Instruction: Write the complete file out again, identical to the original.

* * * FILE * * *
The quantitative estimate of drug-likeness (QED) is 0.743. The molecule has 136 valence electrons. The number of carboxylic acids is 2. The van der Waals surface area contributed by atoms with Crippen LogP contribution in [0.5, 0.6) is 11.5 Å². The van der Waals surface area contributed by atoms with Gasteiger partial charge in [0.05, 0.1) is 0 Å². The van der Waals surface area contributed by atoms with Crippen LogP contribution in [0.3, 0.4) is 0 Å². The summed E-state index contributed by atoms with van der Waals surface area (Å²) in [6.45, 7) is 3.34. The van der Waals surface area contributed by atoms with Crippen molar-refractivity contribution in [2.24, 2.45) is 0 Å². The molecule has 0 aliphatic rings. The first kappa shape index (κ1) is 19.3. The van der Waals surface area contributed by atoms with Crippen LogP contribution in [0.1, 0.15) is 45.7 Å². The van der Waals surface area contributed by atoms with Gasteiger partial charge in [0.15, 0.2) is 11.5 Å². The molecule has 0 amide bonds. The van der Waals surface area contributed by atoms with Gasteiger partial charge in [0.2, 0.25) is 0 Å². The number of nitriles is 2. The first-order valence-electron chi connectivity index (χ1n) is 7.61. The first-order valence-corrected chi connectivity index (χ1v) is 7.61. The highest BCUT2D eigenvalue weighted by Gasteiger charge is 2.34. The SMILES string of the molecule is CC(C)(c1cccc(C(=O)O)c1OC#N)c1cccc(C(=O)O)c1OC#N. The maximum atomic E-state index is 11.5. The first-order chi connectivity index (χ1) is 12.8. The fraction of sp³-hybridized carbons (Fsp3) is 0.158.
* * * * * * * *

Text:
The quantitative estimate of drug-likeness (QED) is 0.743. The molecule has 136 valence electrons. The number of carboxylic acids is 2. The van der Waals surface area contributed by atoms with Crippen LogP contribution in [0.5, 0.6) is 11.5 Å². The van der Waals surface area contributed by atoms with Gasteiger partial charge in [0.05, 0.1) is 0 Å². The van der Waals surface area contributed by atoms with Crippen LogP contribution in [0.3, 0.4) is 0 Å². The summed E-state index contributed by atoms with van der Waals surface area (Å²) in [6.45, 7) is 3.34. The van der Waals surface area contributed by atoms with Crippen molar-refractivity contribution in [2.24, 2.45) is 0 Å². The molecule has 0 aliphatic rings. The first kappa shape index (κ1) is 19.3. The van der Waals surface area contributed by atoms with Crippen LogP contribution in [0.1, 0.15) is 45.7 Å². The van der Waals surface area contributed by atoms with Gasteiger partial charge in [0.15, 0.2) is 11.5 Å². The molecule has 0 amide bonds. The van der Waals surface area contributed by atoms with Gasteiger partial charge in [0.2, 0.25) is 0 Å². The number of nitriles is 2. The first-order valence-electron chi connectivity index (χ1n) is 7.61. The first-order valence-corrected chi connectivity index (χ1v) is 7.61. The highest BCUT2D eigenvalue weighted by Gasteiger charge is 2.34. The SMILES string of the molecule is CC(C)(c1cccc(C(=O)O)c1OC#N)c1cccc(C(=O)O)c1OC#N. The maximum atomic E-state index is 11.5. The first-order chi connectivity index (χ1) is 12.8. The fraction of sp³-hybridized carbons (Fsp3) is 0.158.